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I have a solution with 2 projects in Visual Studio 2008 SP1, .NET Framework 3.5 SP1.

  • a ASP Web site.
  • a Class Library (dll) project.

I have a reference from the Web Site to the Class Library, as the Class Library is my data layer. But anyway, the thing happens only with this basic setup, a solution with these 2 types of projects and a reference from the Web Site to the Class Library.

Now, each time I modify something in the Class Library and I build it, Visual Studio creates a file called app_offline.htm and then deletes it (it sends it to the Recycle Bin).

This is really annoying because at the end of the day I end up with a full Recycle Bin and me, being the perfectionist I am, I want to keep it clean. I'm not the only one with this problem: here and here.

I know now the cause of the problem, but still not how to fix it. If you didn't hear about app_offline.htm before, here's ScottGu's article on app_offline.:

Does anyone know a solution to the problem? Some setting in VS to delete the file forever after the Build process? (I really don't want to set my Recycle Bin to do that, as I do delete things unintentionally from time to time and I'd like to be able to recover those.)

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This file does not go into the Recycle Bin for me. Perhaps you have some draconian utilities installed, which do this? Many anti-virus tools and general system utility suites used to do this back in 2000 but I do not have experience with later versions.

Update: You can use Process monitor to find out which process moves this file to the recycle bin.

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I don't have anything too odd on my computer. I even made a test and closed my anti-virus, then tried a build. The file still gets created and sent to the RB. I should add that I did some research before posting the question. I've seen other people with the same problem, but still no answer... – Dan Feb 19 '09 at 15:32
Update: So, i used Process Monitor, thanks for the suggestion. It is really Visual Studio doing it. I detailed it in an answer. – Dan Feb 20 '09 at 9:47

[Disclaimer: I'm adding an answer firstly because I hope it will get the question seen by more people (I admit it) and secondly because I have no characters limit on an answer, as oposed to a comment.]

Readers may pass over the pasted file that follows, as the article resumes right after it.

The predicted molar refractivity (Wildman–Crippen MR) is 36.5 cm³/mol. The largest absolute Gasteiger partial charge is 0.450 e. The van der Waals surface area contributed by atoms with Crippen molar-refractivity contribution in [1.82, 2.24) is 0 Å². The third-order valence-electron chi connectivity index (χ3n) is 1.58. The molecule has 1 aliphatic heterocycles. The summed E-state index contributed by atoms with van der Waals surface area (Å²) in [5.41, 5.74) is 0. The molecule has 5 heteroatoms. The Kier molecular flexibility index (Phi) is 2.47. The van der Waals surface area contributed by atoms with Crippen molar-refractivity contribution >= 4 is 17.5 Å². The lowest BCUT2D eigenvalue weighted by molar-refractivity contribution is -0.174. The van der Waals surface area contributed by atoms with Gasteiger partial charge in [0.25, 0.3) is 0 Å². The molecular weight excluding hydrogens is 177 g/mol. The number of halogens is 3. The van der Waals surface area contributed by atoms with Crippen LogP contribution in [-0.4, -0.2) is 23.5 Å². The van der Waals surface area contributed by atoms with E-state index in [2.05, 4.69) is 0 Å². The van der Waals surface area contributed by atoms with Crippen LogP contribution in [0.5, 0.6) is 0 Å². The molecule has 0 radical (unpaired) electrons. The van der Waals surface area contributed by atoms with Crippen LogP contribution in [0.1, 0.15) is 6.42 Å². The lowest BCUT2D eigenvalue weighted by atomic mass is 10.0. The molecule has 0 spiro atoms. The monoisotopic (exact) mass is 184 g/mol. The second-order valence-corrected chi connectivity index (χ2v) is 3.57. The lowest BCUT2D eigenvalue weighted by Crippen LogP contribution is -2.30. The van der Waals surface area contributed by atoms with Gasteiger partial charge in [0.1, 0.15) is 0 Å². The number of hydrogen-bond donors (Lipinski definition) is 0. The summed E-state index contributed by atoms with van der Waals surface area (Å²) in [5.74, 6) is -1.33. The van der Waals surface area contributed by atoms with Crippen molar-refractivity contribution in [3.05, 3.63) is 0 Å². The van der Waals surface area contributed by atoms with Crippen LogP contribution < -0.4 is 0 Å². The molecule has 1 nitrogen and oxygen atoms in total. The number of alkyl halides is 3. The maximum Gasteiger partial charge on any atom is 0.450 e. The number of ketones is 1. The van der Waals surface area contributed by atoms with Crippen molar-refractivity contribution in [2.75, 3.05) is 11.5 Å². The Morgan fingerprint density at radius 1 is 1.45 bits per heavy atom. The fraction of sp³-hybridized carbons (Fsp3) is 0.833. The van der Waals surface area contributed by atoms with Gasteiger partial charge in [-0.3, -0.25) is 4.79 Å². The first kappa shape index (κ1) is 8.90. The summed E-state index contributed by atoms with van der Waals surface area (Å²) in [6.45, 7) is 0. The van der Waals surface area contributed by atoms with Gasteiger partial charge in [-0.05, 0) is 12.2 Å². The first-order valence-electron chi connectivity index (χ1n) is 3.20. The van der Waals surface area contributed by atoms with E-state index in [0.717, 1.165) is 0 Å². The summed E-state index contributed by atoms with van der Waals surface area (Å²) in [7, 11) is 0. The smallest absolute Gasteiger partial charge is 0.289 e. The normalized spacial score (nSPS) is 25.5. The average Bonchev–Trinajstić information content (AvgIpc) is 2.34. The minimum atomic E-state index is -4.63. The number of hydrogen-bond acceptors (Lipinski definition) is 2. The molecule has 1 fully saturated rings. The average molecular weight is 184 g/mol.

I followed Sander's suggestion and used Process Monitor to track which process moves this file to the Recycle Bin.

It was indeed devenv.exe.

There are several events where it makes operations like: QueryDirectory, QueryOpen, CreateFile and CloseFile. And devenv.exe is the only process that has anything to do with app_offline.htm

Still... How could I make Visual Studio stop filing up my Recycle Bin? (way to go, Dan, putting a question in the 'answer' (: )

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I started seeing the same problem shortly after we suffered a VSTS server problem. The VSTS server went down for a day so I had to open the solution in offline mode. After the VSTS server came back online, I had to reopen the solution under source control, and the app_offline.htm files start occurring non-stop every time I recompile my web projects.


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I am not sure how to stop it yet, but I know how to reliably recreate the problem on my environment:

Windows XP Pro, VS2008, SourceGear (Source Control System).

Whenever I perform a checkout, the app_offline.htm file is instantly created and deleted in/from the root folder. The source control system is using SQL Enterprise, so I am not sure it is related to some references from posts people are making about SQL Express.

Again, still don't know how to stop it, but maybe this will help other figure out how/when the file is generated and deleted.

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Use Web Application projects, not the Web Site templates, those are for 'dummies'. :)

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I had this problem because I published directly to Azure Web Service from the dev machine.

The answer here with another possible workaround here.

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This is all I could find on the subject. Unfortunately it's also speculation.


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-1: So why bother to answer after all this time? – John Saunders Jan 6 '10 at 21:22
My recycle bin is also being filled up with app_offline.htm files. I was curious as to why this is happening and stumbled across this question. I also came across the above link. Since there still isn't a good answer as to what is causing this or why I decided to add what I had found to the discussion. Maybe it will help someone figure out what is happening. – onedozenbagels Mar 19 '10 at 14:57

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